When looking for commercial vehicle or van insurance in small to large towns from Reading to Philadelphia and beyond, there are a few points to consider, and some tend to get lost in a potential insurance minefield – here are a few frequently asked questions many ask when searching for the right insurance for their small business.
Is it hard to insure a vehicle for commercial use?
Not really. Anyone can apply to insure a commercial vehicle, (for example, a van), but they will find they are restricted when it comes to personal or private use of that vehicle. As long as the vehicle falls under commercial use, like delivering goods or providing a service (say, if the owner is a builder just using the van to get from A to B) then it is much easier to obtain insurance than if the applicant also wanted the vehicle for private use.
Define ‘commercial vehicle’?
Not sure if your vehicle falls under the right guidelines? Here are the main types of commercial vehicle:
- Goods-carrying vehicles: this is the most common type of commercial vehicle, used to transport products or necessary items for services. This can range from small cars and vans to larger trucks.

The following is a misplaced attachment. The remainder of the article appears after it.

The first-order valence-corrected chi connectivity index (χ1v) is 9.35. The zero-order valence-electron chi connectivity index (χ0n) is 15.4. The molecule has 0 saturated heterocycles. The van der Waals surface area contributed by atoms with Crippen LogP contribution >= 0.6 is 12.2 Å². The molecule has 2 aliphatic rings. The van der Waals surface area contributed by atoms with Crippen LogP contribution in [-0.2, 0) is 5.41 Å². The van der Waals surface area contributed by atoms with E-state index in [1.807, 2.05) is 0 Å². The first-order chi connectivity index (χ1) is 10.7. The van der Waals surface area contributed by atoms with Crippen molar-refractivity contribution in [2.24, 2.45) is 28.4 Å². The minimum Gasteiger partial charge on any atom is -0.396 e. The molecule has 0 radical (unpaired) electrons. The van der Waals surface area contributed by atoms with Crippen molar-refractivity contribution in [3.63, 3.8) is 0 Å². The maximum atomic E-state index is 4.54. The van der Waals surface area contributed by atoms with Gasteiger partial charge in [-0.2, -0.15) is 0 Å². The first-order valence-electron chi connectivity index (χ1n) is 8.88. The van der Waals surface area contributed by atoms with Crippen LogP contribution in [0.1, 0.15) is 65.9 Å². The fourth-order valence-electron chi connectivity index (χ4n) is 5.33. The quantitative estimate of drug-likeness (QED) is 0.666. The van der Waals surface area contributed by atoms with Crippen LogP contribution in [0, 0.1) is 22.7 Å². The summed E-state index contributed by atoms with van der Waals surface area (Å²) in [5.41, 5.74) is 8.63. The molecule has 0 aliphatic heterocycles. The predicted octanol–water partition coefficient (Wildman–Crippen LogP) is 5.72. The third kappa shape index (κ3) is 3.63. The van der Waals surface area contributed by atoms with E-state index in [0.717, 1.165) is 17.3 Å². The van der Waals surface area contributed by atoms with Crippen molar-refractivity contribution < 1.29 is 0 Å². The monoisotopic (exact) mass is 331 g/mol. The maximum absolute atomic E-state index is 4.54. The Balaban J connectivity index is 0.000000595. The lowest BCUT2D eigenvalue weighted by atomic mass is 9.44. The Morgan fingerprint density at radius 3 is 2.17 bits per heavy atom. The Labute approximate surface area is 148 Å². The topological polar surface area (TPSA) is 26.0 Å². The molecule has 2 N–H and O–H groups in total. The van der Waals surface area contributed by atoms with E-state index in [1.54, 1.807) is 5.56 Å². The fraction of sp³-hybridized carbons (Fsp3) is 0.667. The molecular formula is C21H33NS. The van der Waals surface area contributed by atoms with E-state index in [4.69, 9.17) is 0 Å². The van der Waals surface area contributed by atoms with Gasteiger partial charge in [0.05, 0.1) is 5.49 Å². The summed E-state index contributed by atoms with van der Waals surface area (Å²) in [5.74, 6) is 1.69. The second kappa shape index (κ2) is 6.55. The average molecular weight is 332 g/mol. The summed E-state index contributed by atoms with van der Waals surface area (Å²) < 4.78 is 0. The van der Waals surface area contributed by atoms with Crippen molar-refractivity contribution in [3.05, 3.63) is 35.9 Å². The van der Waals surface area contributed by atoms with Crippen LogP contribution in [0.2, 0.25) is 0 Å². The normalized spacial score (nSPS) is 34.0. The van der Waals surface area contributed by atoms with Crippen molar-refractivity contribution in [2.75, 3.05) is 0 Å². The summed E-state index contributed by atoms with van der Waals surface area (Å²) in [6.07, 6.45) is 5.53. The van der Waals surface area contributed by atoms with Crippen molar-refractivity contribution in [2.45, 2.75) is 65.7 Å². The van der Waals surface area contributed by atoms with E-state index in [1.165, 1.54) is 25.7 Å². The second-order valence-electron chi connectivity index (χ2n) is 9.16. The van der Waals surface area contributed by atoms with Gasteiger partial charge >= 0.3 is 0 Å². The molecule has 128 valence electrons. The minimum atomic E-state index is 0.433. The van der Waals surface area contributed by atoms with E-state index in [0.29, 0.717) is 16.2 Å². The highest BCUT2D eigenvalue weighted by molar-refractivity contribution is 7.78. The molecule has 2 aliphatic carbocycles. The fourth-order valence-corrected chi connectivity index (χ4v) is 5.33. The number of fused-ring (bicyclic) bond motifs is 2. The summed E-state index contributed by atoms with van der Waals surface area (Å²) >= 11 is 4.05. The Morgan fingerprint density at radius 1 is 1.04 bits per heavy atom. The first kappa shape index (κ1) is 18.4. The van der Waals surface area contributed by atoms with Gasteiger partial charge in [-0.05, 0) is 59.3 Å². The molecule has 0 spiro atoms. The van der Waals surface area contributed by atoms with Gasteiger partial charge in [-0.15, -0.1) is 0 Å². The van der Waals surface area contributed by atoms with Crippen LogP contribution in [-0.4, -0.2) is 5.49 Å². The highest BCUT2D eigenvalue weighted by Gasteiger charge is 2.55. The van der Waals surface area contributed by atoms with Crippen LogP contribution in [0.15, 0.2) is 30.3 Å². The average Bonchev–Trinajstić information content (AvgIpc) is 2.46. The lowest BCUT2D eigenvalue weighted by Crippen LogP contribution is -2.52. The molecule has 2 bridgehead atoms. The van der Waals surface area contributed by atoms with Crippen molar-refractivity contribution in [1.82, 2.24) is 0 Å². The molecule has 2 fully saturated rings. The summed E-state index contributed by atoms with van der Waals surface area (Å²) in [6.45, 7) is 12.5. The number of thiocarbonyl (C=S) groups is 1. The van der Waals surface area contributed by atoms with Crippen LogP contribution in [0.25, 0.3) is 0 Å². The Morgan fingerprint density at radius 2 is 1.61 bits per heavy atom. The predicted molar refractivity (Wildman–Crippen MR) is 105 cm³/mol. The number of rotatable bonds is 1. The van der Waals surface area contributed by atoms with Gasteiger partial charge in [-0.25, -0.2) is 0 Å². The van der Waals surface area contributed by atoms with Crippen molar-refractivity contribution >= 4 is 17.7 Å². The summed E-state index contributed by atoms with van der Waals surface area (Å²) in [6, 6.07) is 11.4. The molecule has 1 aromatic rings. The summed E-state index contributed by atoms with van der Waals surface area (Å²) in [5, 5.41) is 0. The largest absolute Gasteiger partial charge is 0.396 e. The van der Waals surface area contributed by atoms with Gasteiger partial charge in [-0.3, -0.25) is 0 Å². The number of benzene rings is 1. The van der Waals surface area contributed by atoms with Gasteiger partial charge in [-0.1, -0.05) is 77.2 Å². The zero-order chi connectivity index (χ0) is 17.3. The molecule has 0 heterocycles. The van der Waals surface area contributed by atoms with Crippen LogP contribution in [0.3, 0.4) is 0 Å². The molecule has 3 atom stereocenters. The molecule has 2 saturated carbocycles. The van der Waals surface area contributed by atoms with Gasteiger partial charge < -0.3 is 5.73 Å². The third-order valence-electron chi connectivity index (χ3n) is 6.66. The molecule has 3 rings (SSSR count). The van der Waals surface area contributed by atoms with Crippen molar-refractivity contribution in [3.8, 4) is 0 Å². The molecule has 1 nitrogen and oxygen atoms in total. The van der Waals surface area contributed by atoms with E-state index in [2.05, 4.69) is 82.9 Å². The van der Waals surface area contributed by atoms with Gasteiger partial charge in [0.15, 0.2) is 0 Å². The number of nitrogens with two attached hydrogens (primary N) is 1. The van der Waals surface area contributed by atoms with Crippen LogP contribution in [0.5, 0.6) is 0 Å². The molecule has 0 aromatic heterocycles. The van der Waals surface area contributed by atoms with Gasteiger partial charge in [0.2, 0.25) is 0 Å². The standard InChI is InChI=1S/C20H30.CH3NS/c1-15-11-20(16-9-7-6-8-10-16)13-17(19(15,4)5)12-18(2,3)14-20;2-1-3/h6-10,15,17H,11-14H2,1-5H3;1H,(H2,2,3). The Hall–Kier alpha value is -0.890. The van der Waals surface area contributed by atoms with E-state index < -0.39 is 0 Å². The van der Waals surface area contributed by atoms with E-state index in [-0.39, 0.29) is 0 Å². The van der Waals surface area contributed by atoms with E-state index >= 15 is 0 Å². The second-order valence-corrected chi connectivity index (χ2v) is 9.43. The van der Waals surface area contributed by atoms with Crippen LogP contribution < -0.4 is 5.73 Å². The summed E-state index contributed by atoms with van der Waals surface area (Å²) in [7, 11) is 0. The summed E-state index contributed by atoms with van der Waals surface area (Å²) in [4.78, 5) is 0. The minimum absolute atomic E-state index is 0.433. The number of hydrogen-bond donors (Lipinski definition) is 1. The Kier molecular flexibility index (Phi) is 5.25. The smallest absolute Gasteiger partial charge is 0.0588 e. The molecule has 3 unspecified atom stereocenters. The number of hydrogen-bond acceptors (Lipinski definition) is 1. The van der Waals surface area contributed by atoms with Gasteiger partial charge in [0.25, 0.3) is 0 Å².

- Passenger-carrying vehicles: this applies to buses, coaches, and hire cars.
- Forestry and agricultural vehicles
- Special construction vehicles: vehicles that serve a particular purpose are known as ‘special types’ of vehicle and apply to ambulances, fork-lift trucks, and cranes.
What about windshield coverage?
Windshield coverage usually comes down to the insurance company and the level of coverage taken out, but this type of coverage is typically available for commercial vehicles as a policy extra, under "Comprehensive" coverage.
How can I lower my van insurance premium?
There are a number of ways that some companies do this, but here are three ways for customers to reduce their premiums:
- Usage - how the vehicle is used can lower your insurance premiums. If you park the van at one jobsite for the day will be a lower cost than if you travel to mutiple locations during the day.
- Safe drive Badge – a simple sticker on the back saying ‘How’s my driving?’ with a number on the back (preferably to the insurance company) will also reduce premiums. This is because anyone driving dangerously will obviously be reported by other drivers, hypothetically making the driver in question more cautious about their driving.
- Driving Convictions – this is a simple one; don’t acquire any speeding convictions. Insurance companies tend to ramp up the premiums for people who have previous driving convictions.